Fabio and I strolled back to the hotel. At the beachside bar, ‘The Girl from Ipanema’ played on the stereo over the sounds of birdsong and waves. A lone fisherman was slowly guiding his boat back to land. A couple from Hamburg were enjoying scoops of açaí
ice-cream; they told me they were on a self-drive trip along the BR-101 highway. “We’ve come all the way from southern Brazil,” the man said. “It’s much nicer up here, far less crowded and developed. Where else in the world is like this?”
“We’d never heard of this place but people told us,” added his wife. “The road maps are not so good – no mention of Caraíva. It’s off the map – literally.”
Going off piste
There was no need for a map the following morning as Alex and I set off to explore the surrounding area in an open-sided buggy. We sped past farms that sat in the shadow of Monte Pascoal, the forested peak that rises 586m above the valley. We skirted through the national park of the same name – a wilderness of rainforest and swamps stalked by jaguars, sloths and spider monkeys – before cruising along the beach. Up ahead, like dark specks of vanilla in a bowl of custard, were dozens of strange shapes on the yellow sand: a gathering of black vultures feasting on an all-you-can-eat-buffet of dead turtle.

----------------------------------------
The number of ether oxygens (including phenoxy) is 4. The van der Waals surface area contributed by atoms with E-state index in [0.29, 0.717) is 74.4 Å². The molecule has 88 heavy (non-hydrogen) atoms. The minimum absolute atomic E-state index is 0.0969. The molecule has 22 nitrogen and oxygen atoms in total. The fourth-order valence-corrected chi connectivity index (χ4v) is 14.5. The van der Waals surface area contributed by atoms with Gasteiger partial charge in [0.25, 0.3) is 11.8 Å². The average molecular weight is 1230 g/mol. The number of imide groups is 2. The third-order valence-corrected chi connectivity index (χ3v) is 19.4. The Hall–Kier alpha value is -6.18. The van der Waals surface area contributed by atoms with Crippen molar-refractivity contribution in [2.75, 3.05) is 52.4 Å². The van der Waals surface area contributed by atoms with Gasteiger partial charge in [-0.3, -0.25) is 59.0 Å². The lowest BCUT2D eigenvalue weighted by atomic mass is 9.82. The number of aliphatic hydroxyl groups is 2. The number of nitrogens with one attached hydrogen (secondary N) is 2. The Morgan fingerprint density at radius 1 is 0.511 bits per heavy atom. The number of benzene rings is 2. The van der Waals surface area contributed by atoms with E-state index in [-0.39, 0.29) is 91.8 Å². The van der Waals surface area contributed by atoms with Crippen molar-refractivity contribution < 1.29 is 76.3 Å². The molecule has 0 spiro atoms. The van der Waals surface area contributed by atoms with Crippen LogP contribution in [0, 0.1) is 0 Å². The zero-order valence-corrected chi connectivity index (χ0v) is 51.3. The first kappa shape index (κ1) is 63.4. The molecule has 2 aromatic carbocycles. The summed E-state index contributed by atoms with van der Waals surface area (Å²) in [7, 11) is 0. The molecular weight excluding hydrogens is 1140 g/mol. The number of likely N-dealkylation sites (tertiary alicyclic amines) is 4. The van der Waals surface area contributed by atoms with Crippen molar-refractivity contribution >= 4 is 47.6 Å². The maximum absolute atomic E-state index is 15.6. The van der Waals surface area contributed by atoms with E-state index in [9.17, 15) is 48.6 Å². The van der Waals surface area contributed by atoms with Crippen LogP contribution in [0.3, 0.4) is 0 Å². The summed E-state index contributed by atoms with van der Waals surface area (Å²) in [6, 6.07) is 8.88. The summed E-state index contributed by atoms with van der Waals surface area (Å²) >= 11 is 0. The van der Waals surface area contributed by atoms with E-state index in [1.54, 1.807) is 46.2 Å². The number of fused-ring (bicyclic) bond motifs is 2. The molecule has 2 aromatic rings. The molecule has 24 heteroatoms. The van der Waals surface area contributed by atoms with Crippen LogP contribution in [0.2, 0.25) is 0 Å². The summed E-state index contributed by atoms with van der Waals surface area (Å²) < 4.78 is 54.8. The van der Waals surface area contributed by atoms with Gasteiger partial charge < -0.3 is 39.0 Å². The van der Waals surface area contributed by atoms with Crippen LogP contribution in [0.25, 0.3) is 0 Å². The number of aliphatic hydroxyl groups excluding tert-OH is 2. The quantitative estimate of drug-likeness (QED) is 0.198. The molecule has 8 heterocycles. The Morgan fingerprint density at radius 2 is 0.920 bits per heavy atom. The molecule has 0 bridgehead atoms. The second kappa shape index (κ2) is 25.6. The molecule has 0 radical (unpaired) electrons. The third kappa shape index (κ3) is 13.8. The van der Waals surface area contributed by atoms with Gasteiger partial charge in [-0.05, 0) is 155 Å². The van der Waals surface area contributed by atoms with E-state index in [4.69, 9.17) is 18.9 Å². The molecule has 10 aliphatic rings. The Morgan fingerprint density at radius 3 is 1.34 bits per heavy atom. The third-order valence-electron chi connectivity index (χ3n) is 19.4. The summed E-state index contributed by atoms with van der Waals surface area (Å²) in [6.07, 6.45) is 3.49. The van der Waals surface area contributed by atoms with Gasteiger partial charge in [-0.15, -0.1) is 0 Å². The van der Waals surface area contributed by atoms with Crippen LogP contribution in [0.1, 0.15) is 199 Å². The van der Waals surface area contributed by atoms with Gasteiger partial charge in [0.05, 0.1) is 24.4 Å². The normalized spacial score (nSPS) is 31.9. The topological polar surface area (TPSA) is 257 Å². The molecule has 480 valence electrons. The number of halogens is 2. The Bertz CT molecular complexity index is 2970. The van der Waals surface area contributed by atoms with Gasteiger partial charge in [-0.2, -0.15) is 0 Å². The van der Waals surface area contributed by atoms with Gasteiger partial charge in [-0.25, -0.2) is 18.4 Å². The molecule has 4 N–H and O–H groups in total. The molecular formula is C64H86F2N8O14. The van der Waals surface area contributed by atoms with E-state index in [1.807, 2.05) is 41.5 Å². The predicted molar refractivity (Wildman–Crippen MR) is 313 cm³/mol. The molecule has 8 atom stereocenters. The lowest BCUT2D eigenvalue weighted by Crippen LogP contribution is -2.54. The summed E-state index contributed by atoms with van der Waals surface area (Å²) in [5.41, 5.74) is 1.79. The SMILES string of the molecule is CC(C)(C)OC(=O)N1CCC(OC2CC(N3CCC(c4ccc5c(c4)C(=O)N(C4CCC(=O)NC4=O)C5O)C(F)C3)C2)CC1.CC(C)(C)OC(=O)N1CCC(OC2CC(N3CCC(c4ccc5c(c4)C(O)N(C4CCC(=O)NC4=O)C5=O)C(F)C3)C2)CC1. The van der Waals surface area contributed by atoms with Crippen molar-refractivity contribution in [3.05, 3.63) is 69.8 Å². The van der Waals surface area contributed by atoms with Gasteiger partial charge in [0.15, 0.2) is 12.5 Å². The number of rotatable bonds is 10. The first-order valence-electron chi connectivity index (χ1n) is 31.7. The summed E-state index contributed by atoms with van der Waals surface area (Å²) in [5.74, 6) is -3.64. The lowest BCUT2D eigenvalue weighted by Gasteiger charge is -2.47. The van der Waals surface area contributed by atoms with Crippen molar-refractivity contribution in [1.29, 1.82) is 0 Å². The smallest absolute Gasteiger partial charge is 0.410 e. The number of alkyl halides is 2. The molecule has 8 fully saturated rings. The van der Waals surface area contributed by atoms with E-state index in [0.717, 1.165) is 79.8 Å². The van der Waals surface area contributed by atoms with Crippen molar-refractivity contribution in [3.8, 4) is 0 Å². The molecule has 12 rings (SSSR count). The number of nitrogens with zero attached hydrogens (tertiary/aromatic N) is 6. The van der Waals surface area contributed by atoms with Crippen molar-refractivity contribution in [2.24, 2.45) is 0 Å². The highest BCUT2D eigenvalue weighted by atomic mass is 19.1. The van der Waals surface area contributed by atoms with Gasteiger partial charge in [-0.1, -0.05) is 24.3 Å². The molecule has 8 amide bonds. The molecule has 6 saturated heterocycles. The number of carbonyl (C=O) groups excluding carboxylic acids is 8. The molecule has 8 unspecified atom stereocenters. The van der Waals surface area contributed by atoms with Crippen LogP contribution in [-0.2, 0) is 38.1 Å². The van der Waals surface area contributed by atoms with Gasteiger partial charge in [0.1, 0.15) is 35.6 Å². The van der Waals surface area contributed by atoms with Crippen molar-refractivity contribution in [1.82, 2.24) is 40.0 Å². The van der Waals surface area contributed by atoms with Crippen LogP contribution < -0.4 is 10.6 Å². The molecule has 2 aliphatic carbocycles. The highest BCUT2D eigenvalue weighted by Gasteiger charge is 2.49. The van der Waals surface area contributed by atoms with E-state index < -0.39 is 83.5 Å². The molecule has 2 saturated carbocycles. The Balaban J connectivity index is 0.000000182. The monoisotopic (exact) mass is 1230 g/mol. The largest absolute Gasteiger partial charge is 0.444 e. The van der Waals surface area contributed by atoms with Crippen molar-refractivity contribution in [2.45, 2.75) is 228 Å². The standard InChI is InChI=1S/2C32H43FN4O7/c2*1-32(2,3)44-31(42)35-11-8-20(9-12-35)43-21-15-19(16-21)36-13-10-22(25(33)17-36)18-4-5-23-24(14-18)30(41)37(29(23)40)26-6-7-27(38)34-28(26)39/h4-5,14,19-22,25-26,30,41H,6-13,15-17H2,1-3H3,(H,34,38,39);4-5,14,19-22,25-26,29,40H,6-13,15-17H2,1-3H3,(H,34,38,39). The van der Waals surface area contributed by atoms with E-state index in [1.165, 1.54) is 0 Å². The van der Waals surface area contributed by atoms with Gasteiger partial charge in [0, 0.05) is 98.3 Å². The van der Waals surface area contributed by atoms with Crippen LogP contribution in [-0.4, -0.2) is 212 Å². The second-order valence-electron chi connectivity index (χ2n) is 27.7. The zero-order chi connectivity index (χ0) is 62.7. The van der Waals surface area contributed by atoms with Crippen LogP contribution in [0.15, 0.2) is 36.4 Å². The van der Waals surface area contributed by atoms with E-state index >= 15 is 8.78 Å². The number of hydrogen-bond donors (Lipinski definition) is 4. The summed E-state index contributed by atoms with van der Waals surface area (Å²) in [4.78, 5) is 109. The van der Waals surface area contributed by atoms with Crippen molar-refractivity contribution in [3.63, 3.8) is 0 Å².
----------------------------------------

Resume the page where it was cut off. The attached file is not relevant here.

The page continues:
Ditching the buggy, we hopped into a small boat to cross a stream so narrow and shallow I was convinced we could have waded over on foot. On the other side of the water was the village of Corumbau, a place even more laid-back than Caraíva. Native arrocha music and the smell of barbecuing oysters filled the warm air. Hunched over hot coals, the chef tendered to the large stash of oysters he had collected that morning. “Delicious with a splash of lemon,” he beamed, offering one to me.
We walked through the village and along the length of the deserted beach, spying vultures atop the concrete lighthouse. Ahead was a slither of a sandbank that jutted out into the cobalt water. “This place is packed every weekend,” said Alex. It seemed impossible. Today, it was just us, two buxom ladies with true Bahia booties and countless pale-grey seabirds.
The large flock suddenly took flight, soaring through the air in one impressive formation. Among them, darting around skittishly, was the source of their anxiety: a lone predator. The eagle selected its target and went in full pursuit, separating the bird from the rest of the flock. Swooping low, the raptor followed its prey relentlessly.